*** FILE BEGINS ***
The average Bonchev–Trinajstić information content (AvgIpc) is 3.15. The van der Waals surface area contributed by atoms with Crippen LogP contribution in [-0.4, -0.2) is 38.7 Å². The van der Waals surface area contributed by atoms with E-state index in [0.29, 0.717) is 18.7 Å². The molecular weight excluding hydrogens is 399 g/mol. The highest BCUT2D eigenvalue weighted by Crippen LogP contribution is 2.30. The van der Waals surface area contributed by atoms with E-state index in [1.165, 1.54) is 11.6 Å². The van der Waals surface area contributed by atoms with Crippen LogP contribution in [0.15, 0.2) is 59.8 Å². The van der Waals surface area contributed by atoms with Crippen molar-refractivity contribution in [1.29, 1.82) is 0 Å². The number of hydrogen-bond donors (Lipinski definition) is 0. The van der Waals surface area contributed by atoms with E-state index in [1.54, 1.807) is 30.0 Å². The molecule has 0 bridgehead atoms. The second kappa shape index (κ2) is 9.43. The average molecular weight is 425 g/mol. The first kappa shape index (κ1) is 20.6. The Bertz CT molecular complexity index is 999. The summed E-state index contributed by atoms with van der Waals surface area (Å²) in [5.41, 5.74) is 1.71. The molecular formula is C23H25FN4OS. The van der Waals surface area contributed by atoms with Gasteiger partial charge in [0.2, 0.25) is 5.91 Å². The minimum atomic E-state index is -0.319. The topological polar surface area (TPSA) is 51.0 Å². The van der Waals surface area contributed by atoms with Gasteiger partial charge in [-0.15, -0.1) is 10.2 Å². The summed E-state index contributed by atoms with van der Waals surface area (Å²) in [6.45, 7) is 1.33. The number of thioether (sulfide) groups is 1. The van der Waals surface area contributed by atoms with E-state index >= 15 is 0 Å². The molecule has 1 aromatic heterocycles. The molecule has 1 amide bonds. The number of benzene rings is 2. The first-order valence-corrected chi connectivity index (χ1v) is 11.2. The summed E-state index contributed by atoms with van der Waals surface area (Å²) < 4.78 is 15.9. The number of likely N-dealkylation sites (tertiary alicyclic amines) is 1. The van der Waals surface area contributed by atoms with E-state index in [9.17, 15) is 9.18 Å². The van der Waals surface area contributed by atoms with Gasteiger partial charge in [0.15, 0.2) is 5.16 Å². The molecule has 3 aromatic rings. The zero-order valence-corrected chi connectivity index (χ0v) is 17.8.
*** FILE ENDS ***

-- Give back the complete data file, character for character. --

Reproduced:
The average Bonchev–Trinajstić information content (AvgIpc) is 3.15. The van der Waals surface area contributed by atoms with Crippen LogP contribution in [-0.4, -0.2) is 38.7 Å². The van der Waals surface area contributed by atoms with E-state index in [0.29, 0.717) is 18.7 Å². The molecular weight excluding hydrogens is 399 g/mol. The highest BCUT2D eigenvalue weighted by Crippen LogP contribution is 2.30. The van der Waals surface area contributed by atoms with E-state index in [1.165, 1.54) is 11.6 Å². The van der Waals surface area contributed by atoms with Crippen LogP contribution in [0.15, 0.2) is 59.8 Å². The van der Waals surface area contributed by atoms with Crippen molar-refractivity contribution in [1.29, 1.82) is 0 Å². The number of hydrogen-bond donors (Lipinski definition) is 0. The van der Waals surface area contributed by atoms with E-state index in [1.54, 1.807) is 30.0 Å². The molecule has 0 bridgehead atoms. The second kappa shape index (κ2) is 9.43. The average molecular weight is 425 g/mol. The first kappa shape index (κ1) is 20.6. The Bertz CT molecular complexity index is 999. The summed E-state index contributed by atoms with van der Waals surface area (Å²) in [5.41, 5.74) is 1.71. The molecular formula is C23H25FN4OS. The van der Waals surface area contributed by atoms with Gasteiger partial charge in [0.2, 0.25) is 5.91 Å². The minimum atomic E-state index is -0.319. The topological polar surface area (TPSA) is 51.0 Å². The van der Waals surface area contributed by atoms with Gasteiger partial charge in [-0.15, -0.1) is 10.2 Å². The summed E-state index contributed by atoms with van der Waals surface area (Å²) in [6.45, 7) is 1.33. The number of thioether (sulfide) groups is 1. The van der Waals surface area contributed by atoms with E-state index >= 15 is 0 Å². The molecule has 1 aromatic heterocycles. The molecule has 1 amide bonds. The number of benzene rings is 2. The first-order valence-corrected chi connectivity index (χ1v) is 11.2. The summed E-state index contributed by atoms with van der Waals surface area (Å²) < 4.78 is 15.9. The number of likely N-dealkylation sites (tertiary alicyclic amines) is 1. The van der Waals surface area contributed by atoms with E-state index in [9.17, 15) is 9.18 Å². The van der Waals surface area contributed by atoms with Gasteiger partial charge in [0.15, 0.2) is 5.16 Å². The molecule has 3 aromatic rings. The zero-order valence-corrected chi connectivity index (χ0v) is 17.8.